Anonymous review of The Forbury
Right, let’s get all the gags out of the way first shall we? Because, believe me, Mrs Smith cracked every one humanly possible on the way to our weekend lovenest in Reading. Yes, Reading. The place where they sent Oscar Wilde to punish him. Part of the soulless Berkshire commuter belt off the busy M4 corridor. The town whose motto could be ‘At least it’s not Slough’. I heard all of this, and more, on our drive from London (‘Look, darling, it’s only an hour door to door!’), my partner’s face clearly registering her dismay at being whisked away under the auspices of a sexy, fun weekend in a new boutique hotel, only to find out that it wasn’t to the stately country pile she’d imagined. ‘You,’ she said with a giggle, ‘put the berk in Berkshire.’ Excellent.
I could feel the ice thawing though, and the sarcasm slipping away, as we pulled up to the Forbury’s suitably grand entrance. A former government building, this smart townhouse hotel sits prettily in a quiet corner of the town centre, overlooking leafy Forbury Gardens. For me, the first tick in the box went to the doorman who doubled as a valet parker. Although ours was undoubtedly the worst car he’d had to park that day and possibly, I’d venture, ever, he took the keys without even the slightest Roger Moore eyebrow raise and drove our banger off to the hotel’s carpark.
For the Mrs, the box ticking started with the sexy, and colourful, reception area. Swirls of pinks, reds, burnt orange and silver create a slick European-style ambience; commissioned contemporary art on the walls and, I’m convinced, the world’s biggest chandelier, all add up to a design hotel with a decadent, playful air. Before going to the room, we popped our heads into the library, a handsome oak-panelled room with a centrepiece fireplace and a quirky selection of reading material, running from Tolstoy to Playboy (the ten-year anniversary hardback of the latter, to be fair, not a few ragged copies that looked as though they’d been left under a hedge by some schoolboys). Just past that was the cinema, with its plush leather seats and waitress service where, said our concierge, a Sunday night arthouse film club takes place.
Our suite, one of 24 rooms, had the Mrs cooing with delight from the moment we entered. With Reading FC now in the Premier League, this is the sort of bedroom where high-profile WAGs would be happy to kick off their Manolos and spend the afternoon preening, awaiting the return of their footballing fellas. The bed is vast and dressed in fine Egyptian cotton sheets and fat pillows, while the two bathrooms offer a double rainfall shower or a deep clawfoot bath respectively. We spent an amusing ten minutes figuring out how the former worked, comprising as it did side jets, overhead shower and temperature controls. A word to the wise: ask the chap who shows you to your room to demonstrate, since these controls can be a Gordian knot to the uninitiated, particularly after a couple of glasses of champagne.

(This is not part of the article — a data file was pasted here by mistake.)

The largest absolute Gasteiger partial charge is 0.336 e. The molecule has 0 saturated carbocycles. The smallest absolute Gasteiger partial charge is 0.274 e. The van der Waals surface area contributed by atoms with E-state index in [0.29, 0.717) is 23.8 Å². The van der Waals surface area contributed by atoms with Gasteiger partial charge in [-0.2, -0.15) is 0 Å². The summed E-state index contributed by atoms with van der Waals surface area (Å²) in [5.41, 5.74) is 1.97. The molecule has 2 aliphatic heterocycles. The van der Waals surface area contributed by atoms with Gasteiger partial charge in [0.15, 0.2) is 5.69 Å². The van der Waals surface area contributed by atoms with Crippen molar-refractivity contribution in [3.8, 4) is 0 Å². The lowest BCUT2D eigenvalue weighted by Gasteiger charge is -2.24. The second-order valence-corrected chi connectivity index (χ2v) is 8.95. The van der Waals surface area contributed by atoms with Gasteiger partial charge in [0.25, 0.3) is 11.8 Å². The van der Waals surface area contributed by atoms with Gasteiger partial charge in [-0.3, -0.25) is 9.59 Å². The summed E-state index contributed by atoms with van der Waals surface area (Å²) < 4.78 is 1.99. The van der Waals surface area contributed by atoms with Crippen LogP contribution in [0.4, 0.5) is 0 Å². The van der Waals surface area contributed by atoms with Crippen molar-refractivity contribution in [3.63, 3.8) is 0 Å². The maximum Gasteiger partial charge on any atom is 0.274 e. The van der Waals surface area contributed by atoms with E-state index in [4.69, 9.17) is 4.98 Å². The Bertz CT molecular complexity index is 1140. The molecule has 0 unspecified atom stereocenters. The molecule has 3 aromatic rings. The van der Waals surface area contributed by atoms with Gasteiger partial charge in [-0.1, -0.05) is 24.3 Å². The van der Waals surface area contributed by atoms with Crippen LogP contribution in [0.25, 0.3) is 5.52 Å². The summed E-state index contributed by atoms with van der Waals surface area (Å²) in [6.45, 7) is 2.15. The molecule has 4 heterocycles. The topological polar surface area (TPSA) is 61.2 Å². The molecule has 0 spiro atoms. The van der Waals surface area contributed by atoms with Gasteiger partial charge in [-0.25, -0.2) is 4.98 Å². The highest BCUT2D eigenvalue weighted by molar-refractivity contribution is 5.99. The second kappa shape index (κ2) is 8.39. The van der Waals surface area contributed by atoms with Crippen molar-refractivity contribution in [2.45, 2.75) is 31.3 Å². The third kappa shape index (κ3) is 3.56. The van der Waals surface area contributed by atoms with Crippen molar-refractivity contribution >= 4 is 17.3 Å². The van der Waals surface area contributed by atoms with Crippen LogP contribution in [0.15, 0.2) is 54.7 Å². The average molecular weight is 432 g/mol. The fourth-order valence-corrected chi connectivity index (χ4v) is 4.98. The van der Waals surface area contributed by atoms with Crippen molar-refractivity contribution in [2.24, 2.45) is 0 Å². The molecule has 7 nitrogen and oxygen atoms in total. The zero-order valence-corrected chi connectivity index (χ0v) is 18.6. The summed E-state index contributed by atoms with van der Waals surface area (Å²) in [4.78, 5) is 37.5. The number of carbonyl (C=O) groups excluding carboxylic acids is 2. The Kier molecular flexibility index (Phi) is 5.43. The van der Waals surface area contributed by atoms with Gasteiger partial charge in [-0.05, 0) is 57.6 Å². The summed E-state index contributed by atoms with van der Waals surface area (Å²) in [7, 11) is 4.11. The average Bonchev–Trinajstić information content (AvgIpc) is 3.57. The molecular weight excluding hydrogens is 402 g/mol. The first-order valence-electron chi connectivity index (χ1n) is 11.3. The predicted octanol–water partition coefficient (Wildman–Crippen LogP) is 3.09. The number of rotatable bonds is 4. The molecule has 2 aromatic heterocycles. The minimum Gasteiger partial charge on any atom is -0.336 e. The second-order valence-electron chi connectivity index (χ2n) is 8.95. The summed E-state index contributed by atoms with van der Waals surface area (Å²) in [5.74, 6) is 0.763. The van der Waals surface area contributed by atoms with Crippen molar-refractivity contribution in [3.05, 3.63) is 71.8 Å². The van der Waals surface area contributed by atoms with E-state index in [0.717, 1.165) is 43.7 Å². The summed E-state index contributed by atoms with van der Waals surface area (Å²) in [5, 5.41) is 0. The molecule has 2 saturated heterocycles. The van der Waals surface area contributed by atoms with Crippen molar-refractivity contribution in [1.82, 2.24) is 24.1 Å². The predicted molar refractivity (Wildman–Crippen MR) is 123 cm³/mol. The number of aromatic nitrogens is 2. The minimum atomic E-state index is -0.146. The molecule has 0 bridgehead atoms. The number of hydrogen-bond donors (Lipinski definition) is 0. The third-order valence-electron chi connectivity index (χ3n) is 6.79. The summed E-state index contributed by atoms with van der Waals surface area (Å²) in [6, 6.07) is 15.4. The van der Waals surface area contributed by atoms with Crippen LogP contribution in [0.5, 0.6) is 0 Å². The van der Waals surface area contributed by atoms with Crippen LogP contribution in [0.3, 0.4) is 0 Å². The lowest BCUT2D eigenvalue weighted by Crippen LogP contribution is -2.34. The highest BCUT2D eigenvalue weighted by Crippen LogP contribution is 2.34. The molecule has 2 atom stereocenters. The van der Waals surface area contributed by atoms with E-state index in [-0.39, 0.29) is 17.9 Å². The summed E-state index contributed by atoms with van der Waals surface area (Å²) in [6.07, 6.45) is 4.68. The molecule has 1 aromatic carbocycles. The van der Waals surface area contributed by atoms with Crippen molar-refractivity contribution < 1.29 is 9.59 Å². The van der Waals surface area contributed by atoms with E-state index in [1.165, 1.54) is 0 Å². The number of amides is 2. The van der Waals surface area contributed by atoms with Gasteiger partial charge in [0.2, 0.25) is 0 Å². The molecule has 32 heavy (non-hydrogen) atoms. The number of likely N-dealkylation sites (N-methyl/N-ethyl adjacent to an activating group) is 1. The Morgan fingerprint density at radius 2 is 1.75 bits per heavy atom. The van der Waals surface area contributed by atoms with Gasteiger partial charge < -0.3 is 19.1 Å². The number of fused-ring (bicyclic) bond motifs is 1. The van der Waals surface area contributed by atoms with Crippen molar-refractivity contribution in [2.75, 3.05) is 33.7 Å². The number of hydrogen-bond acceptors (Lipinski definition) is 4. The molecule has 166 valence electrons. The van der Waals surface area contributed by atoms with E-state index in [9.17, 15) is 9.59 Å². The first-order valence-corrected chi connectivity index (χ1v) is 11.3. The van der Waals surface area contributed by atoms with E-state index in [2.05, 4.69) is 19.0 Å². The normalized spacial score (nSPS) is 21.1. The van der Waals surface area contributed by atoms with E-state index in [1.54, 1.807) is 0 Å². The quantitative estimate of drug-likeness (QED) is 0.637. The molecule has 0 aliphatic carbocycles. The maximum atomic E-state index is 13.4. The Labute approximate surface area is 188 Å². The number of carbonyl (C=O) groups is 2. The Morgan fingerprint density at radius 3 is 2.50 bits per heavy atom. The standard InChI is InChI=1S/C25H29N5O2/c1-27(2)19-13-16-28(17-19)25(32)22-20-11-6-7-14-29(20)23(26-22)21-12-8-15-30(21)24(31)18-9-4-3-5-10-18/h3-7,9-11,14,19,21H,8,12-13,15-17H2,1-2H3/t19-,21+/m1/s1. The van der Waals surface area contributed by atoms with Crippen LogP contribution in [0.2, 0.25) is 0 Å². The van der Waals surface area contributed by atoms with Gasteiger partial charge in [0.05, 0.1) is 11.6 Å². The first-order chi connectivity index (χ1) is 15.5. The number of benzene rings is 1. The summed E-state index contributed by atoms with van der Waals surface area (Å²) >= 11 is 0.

A gift bag of smelly stuff, slippers and, a neat addition, a sweatband with a pocket to keep your key in (should the urge to go for a jog take you), added to the welcoming feeling. This was definitely a place where the details had been overseen by a luxury expert. A Bang & Olufsen DVD and stereo, Molton Brown toiletries and great DVDs and CDs left in the room for you – a lovely trusting touch. At last, a hotel has realised that, at £300 a night, you’re hardly likely to be filching £10 DVDs.
Dinner that night was in Cerise, a chic, sexy space in the hotel’s basement. We were given the option of cocktails in the bar but, having studied the menu in our room, we felt Pavlovian urges drive us straight towards the table. Starters of seared scallops and oak smoked salmon kicked us off, before we moved on to a velvety slow-cooked pork belly and roast cod with foie gras, a curious mix of fish and fowl which combined zingy freshness with rich luxuriance. After a shared dessert of blackberry and apple crumble we decided to go raving all night at the MegaBanging OffyerFace night in the city centre. Just kidding. In fact, we waddled back to our room, flopped on the bed and, in a fit of gluttony, ordered our in-room breakfast for the next day.
Given our foodie blow-out, the lack of a gym at the hotel was a bit of a blow, but the helpful staff were full of suggestions about ways to shake off our post-breakfast torpor. Half an hour’s drive away is part of the Chiltern Way – a well waymarked walking trail that takes you through some of the prettiest villages in England. We ended up in Turville, the village where they film The Vicar of Dibley and, I’d imagine, a few other shows that require a pretty English hamlet complete with ancient church and green, rolling hills. If you visit, go for lunch at its only pub, The Bull and Butcher, where a classic ploughman’s will set you back a mere £7.
Of course, there’s only so much fresh air a woman can take of a weekend, before the need to shop comes over her. With that in mind, we drove further north to Bicester retail village near Oxford, a designer discount mall designed as a small town, where Mrs Smith wandered around fingering garments that I knew she would never buy. Generally, it means hours and hours of making some sap in a shiny suit fetch endless boxes of more or less identical footwear before deciding that they’re not quite right, so I decamped to the village’s branch of Carluccio’s to read the paper. It’s a measure of the depth of our relationship that both of us were blissfully happy with this situation. The Forbury is the sort of hotel that instils this sort of happiness, too. A natural, hospitality-based mood enhancer, which makes everything seem lovely. Even Reading.